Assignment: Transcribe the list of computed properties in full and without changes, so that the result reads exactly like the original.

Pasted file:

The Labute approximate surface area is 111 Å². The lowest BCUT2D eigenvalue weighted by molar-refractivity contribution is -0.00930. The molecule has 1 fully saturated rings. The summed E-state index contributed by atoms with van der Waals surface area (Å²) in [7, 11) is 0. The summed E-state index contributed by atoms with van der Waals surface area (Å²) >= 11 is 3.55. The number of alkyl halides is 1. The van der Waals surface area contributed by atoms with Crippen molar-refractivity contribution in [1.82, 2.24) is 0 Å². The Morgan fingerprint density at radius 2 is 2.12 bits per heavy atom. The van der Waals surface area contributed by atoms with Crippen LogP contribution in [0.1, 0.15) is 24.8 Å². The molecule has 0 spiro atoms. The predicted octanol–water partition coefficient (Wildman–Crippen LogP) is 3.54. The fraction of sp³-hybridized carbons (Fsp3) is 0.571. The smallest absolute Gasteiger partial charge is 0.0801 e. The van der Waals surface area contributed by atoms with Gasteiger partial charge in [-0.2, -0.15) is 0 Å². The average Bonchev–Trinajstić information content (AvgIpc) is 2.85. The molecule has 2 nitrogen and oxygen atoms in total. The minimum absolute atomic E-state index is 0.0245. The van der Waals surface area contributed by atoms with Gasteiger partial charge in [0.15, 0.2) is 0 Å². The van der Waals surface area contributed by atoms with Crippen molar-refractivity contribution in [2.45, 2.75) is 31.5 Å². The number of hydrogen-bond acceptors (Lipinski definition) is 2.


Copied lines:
The Labute approximate surface area is 111 Å². The lowest BCUT2D eigenvalue weighted by molar-refractivity contribution is -0.00930. The molecule has 1 fully saturated rings. The summed E-state index contributed by atoms with van der Waals surface area (Å²) in [7, 11) is 0. The summed E-state index contributed by atoms with van der Waals surface area (Å²) >= 11 is 3.55. The number of alkyl halides is 1. The van der Waals surface area contributed by atoms with Crippen molar-refractivity contribution in [1.82, 2.24) is 0 Å². The Morgan fingerprint density at radius 2 is 2.12 bits per heavy atom. The van der Waals surface area contributed by atoms with Crippen LogP contribution in [0.1, 0.15) is 24.8 Å². The molecule has 0 spiro atoms. The predicted octanol–water partition coefficient (Wildman–Crippen LogP) is 3.54. The fraction of sp³-hybridized carbons (Fsp3) is 0.571. The smallest absolute Gasteiger partial charge is 0.0801 e. The van der Waals surface area contributed by atoms with Gasteiger partial charge in [-0.2, -0.15) is 0 Å². The average Bonchev–Trinajstić information content (AvgIpc) is 2.85. The molecule has 2 nitrogen and oxygen atoms in total. The minimum absolute atomic E-state index is 0.0245. The van der Waals surface area contributed by atoms with Gasteiger partial charge in [0.15, 0.2) is 0 Å². The van der Waals surface area contributed by atoms with Crippen molar-refractivity contribution in [2.45, 2.75) is 31.5 Å². The number of hydrogen-bond acceptors (Lipinski definition) is 2.